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dukeav

VAS / OOM and Textures

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Many third-party airplanes today are shipping with 4k/2k textures. While we can debate its usefulness to no end, the fact remains that they are quite memory intensive. 

 

There are ways to reduce texture sizes and mip them, but I came across an easy tool which makes it a breeze, http://www.nexusmods.com/skyrim/mods/12801/?, developed by AdPipino for Skyrim and other games. I let this program run through my airplanes folder, to reduce texture size to 1k and mip them also, and then I measured the results. 

 

All tests were done on runway at supposedly the most isolated airports in the world, Mataveri International Airport / SCIP. All situation were loaded after fresh start of P3D from saved flights. After loading I panned/zoomed around in both VC and spot view, measured VAS using ProcExp and GPU using MSI Afterburner.

 

While VAS and its effects we all know, I am not sure about GPU memory and its effects, but I still measured it. GPU experts can chime in.

 

 

depxtm1p8kc0dhh6g.jpg

 

System Specs: i7-4700MQ @ 2.8, 16GB 1866Mhz Ram, 755M SLI 2GB DDR5, 128+512GB SSD

Settings of note: FFTF=0.0, AM=244, TEXTUREMAXLOAD=27, TEXTURE_MAX_LOAD=1024

 

Observations:

 

We are saving about 150-300MB VAS, depending upon the Airplane.

 

None of these aircraft had mips in their original textures. Some have 4k textures, some 2k.

 

You might think that just by selecting 1024 as texture size in the P3D settings, it might reduce memory load. But this is not true as you can see above. This maybe because, none of the original textures are mipped, my guess. So if you want you can choose not to reduce the textures, but just mip them. I have not tried this. 

 

After reduction, I did not see any visual difference.

 

There were no FPS differences between the textures sizes, so this does not do anything for FPS performance.

 

The B1900D has shimmer in the cockpit controls with the original textures, but after reducing/mipping there is no shimmer :smile:

 

 

So how can you do it easily?

 

1. Make a copy of the Airplanes folder in SimObjects directory. Let the copy be in the SimObjects folder itself.

 

2. Run Ordenador tool (link above), and select the folder copy you just made. And other settings as below

 

sddnh213kfb46hw6g.jpg

 

Also in the More/Extras tab, un-select backup option, as we already made a backup.

 

3. Click Start and wait for 10-15 minutes for it to finish. (You may have to confirm the no backup and reduce textures options in the subsequent dialog prompts)

 

4. After finishing, I suggest you copy the log window and save it as text for future reference if need be. 

 (for me the original folder size was around 21GB and it came down to 10GB after reduction)

 

5. Rename the original Airplanes folder to something like "Airplanes_ORIGINAL".

 

6. Rename your folder copy to "Airplanes"

 

You can switch back and forth between original textures and reduced ones just by renaming the folders in future.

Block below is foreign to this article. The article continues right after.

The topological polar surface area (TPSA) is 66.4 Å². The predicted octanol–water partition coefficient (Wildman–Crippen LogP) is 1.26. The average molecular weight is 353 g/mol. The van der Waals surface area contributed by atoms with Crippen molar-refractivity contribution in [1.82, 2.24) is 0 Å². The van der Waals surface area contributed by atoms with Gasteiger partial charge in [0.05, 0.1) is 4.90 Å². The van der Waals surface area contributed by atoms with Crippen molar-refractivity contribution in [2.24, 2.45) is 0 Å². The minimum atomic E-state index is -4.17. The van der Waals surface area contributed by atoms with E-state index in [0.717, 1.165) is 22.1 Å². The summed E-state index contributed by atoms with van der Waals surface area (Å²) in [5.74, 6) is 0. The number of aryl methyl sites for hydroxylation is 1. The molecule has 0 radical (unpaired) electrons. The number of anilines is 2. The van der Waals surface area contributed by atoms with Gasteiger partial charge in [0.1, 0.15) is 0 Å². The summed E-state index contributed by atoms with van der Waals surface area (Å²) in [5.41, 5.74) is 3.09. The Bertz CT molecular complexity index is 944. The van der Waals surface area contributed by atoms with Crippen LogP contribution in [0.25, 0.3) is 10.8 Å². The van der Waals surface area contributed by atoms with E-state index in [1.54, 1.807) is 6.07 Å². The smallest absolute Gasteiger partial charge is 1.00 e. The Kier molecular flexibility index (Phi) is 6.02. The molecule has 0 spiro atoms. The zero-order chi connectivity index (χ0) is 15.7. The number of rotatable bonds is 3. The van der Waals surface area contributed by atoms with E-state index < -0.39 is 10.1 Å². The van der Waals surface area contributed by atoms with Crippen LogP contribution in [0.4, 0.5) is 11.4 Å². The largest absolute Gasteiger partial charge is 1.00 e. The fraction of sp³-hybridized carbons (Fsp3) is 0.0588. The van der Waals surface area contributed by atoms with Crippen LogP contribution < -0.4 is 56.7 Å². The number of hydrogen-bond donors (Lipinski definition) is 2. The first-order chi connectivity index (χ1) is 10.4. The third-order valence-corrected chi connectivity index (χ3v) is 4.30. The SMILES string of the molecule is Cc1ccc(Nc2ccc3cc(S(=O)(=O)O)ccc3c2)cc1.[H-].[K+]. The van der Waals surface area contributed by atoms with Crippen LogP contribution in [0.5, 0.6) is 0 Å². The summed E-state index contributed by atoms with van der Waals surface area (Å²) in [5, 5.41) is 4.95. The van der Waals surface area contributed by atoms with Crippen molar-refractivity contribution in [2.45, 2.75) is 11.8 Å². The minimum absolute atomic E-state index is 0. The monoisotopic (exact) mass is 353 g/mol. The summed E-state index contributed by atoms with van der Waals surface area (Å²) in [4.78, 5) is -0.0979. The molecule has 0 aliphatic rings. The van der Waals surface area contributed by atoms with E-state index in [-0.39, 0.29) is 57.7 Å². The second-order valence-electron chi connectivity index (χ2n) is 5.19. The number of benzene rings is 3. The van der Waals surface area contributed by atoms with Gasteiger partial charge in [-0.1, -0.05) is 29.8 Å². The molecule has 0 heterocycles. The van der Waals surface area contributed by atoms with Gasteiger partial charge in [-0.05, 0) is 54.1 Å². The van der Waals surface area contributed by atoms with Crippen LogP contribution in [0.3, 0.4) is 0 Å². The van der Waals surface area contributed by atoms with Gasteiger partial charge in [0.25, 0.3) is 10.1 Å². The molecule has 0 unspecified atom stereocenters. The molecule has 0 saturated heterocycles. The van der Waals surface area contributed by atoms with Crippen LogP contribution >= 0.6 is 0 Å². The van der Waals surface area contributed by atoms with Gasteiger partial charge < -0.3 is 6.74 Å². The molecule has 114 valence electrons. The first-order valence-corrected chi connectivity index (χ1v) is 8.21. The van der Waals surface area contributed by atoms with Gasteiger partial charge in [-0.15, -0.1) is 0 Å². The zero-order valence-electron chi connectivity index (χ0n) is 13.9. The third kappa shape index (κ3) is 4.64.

I also want to try out the new BC6/BC7 texture formats supported by DX11, but the conversion speed is pretty pathetic with the tools today. Maybe in the future.

 

Mega Airport experiments are next up, till then just imagine the savings!

 

 

Edit: I just realized that the textures more than 1k and being cut in half, but not cut to 1k. E.g. 4k texture becomes 2k, 2k becomes 1k. So finally we are left with 4k converted to 2k. If we run tool one more time, it should convert the 2k (4k originally) down to 1k also. So more savings!

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Very good tutorial !

Thank you very much.

 

Keep us informed regarding the airports.

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Duke, That looks very promising.

 

Can this work on all textures in the sim?

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Very good tutorial !

Thank you very much.

 

Keep us informed regarding the airports.

 

Welcome! Job for the next weekend if I can hold the tweaking urge.

Duke, That looks very promising.

 

Can this work on all textures in the sim?

 

I think so, the adventurous can let it run on the P3D folder itself!

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I think so, the adventurous can let it run on the P3D folder itself!

 

That sound like a challenge Duke! :lol:

 

maybe I will try BC6/BC7 texture formats on the entire P3D Folder :lol:

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That sound like a challenge Duke! :lol:

 

maybe I will try BC6/BC7 texture formats on the entire P3D Folder :lol:

 

Well, we are waiting then ;)

 

BC6/BC7, I am going to guess, is going to take a few weeks to convert. A single 1k texture conversion itself was taking 10-15 minutes.

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BC6/BC7, I am going to guess, is going to take a few weeks to convert. A single 1k texture conversion itself was taking 10-15 minutes.

 

I'll make a backup of the entire P3D folder and convert it as per your instructions.

I assume the program won't just convert the textures in the selected folder. It will also

go down through the sub-folders within that folder?